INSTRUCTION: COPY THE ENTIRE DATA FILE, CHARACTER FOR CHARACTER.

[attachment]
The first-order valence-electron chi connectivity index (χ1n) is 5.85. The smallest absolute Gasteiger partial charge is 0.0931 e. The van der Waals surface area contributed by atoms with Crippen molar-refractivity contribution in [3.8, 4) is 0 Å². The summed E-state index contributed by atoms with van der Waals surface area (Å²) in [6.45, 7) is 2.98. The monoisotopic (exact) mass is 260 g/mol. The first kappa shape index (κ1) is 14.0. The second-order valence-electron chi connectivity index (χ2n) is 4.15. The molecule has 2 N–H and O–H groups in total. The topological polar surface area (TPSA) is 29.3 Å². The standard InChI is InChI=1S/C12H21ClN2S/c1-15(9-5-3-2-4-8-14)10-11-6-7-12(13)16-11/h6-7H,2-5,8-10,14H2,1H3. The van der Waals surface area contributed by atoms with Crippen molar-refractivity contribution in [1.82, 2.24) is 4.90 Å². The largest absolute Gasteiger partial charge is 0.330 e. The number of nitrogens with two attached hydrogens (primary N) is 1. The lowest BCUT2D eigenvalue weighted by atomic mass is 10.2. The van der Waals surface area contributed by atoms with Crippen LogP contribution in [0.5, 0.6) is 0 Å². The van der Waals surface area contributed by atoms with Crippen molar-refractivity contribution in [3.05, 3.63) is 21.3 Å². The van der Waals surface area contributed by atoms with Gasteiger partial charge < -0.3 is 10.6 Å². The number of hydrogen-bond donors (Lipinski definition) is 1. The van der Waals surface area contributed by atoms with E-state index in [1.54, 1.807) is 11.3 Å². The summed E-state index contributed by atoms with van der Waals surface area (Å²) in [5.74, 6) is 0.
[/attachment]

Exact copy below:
The first-order valence-electron chi connectivity index (χ1n) is 5.85. The smallest absolute Gasteiger partial charge is 0.0931 e. The van der Waals surface area contributed by atoms with Crippen molar-refractivity contribution in [3.8, 4) is 0 Å². The summed E-state index contributed by atoms with van der Waals surface area (Å²) in [6.45, 7) is 2.98. The monoisotopic (exact) mass is 260 g/mol. The first kappa shape index (κ1) is 14.0. The second-order valence-electron chi connectivity index (χ2n) is 4.15. The molecule has 2 N–H and O–H groups in total. The topological polar surface area (TPSA) is 29.3 Å². The standard InChI is InChI=1S/C12H21ClN2S/c1-15(9-5-3-2-4-8-14)10-11-6-7-12(13)16-11/h6-7H,2-5,8-10,14H2,1H3. The van der Waals surface area contributed by atoms with Crippen molar-refractivity contribution in [1.82, 2.24) is 4.90 Å². The largest absolute Gasteiger partial charge is 0.330 e. The number of nitrogens with two attached hydrogens (primary N) is 1. The lowest BCUT2D eigenvalue weighted by atomic mass is 10.2. The van der Waals surface area contributed by atoms with Crippen LogP contribution in [0.5, 0.6) is 0 Å². The van der Waals surface area contributed by atoms with Crippen molar-refractivity contribution in [3.05, 3.63) is 21.3 Å². The van der Waals surface area contributed by atoms with Gasteiger partial charge < -0.3 is 10.6 Å². The number of hydrogen-bond donors (Lipinski definition) is 1. The van der Waals surface area contributed by atoms with E-state index in [1.54, 1.807) is 11.3 Å². The summed E-state index contributed by atoms with van der Waals surface area (Å²) in [5.74, 6) is 0.